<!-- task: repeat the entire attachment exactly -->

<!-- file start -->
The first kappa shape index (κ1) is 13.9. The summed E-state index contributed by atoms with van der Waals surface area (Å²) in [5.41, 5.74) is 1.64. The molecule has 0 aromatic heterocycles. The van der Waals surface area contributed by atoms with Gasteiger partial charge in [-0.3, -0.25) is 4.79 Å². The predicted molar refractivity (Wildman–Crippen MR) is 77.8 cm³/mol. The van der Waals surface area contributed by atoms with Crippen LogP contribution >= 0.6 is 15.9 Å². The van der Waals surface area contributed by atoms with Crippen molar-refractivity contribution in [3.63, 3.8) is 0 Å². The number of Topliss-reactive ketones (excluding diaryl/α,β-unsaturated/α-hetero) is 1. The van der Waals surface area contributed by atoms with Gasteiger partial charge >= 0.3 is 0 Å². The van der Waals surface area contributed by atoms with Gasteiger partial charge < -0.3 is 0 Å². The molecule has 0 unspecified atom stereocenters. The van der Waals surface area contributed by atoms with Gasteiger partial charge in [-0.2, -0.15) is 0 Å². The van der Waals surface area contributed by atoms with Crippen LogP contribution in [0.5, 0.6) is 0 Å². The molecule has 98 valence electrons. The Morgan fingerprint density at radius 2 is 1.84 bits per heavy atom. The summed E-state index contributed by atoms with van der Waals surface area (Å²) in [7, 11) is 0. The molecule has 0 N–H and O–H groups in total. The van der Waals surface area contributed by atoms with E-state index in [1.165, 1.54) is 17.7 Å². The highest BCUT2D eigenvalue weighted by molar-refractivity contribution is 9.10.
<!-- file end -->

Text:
The first kappa shape index (κ1) is 13.9. The summed E-state index contributed by atoms with van der Waals surface area (Å²) in [5.41, 5.74) is 1.64. The molecule has 0 aromatic heterocycles. The van der Waals surface area contributed by atoms with Gasteiger partial charge in [-0.3, -0.25) is 4.79 Å². The predicted molar refractivity (Wildman–Crippen MR) is 77.8 cm³/mol. The van der Waals surface area contributed by atoms with Crippen LogP contribution >= 0.6 is 15.9 Å². The van der Waals surface area contributed by atoms with Crippen molar-refractivity contribution in [3.63, 3.8) is 0 Å². The number of Topliss-reactive ketones (excluding diaryl/α,β-unsaturated/α-hetero) is 1. The van der Waals surface area contributed by atoms with Gasteiger partial charge >= 0.3 is 0 Å². The van der Waals surface area contributed by atoms with Gasteiger partial charge < -0.3 is 0 Å². The molecule has 0 unspecified atom stereocenters. The van der Waals surface area contributed by atoms with Gasteiger partial charge in [-0.2, -0.15) is 0 Å². The van der Waals surface area contributed by atoms with Crippen LogP contribution in [0.5, 0.6) is 0 Å². The molecule has 98 valence electrons. The Morgan fingerprint density at radius 2 is 1.84 bits per heavy atom. The summed E-state index contributed by atoms with van der Waals surface area (Å²) in [7, 11) is 0. The molecule has 0 N–H and O–H groups in total. The van der Waals surface area contributed by atoms with E-state index in [1.165, 1.54) is 17.7 Å². The highest BCUT2D eigenvalue weighted by molar-refractivity contribution is 9.10.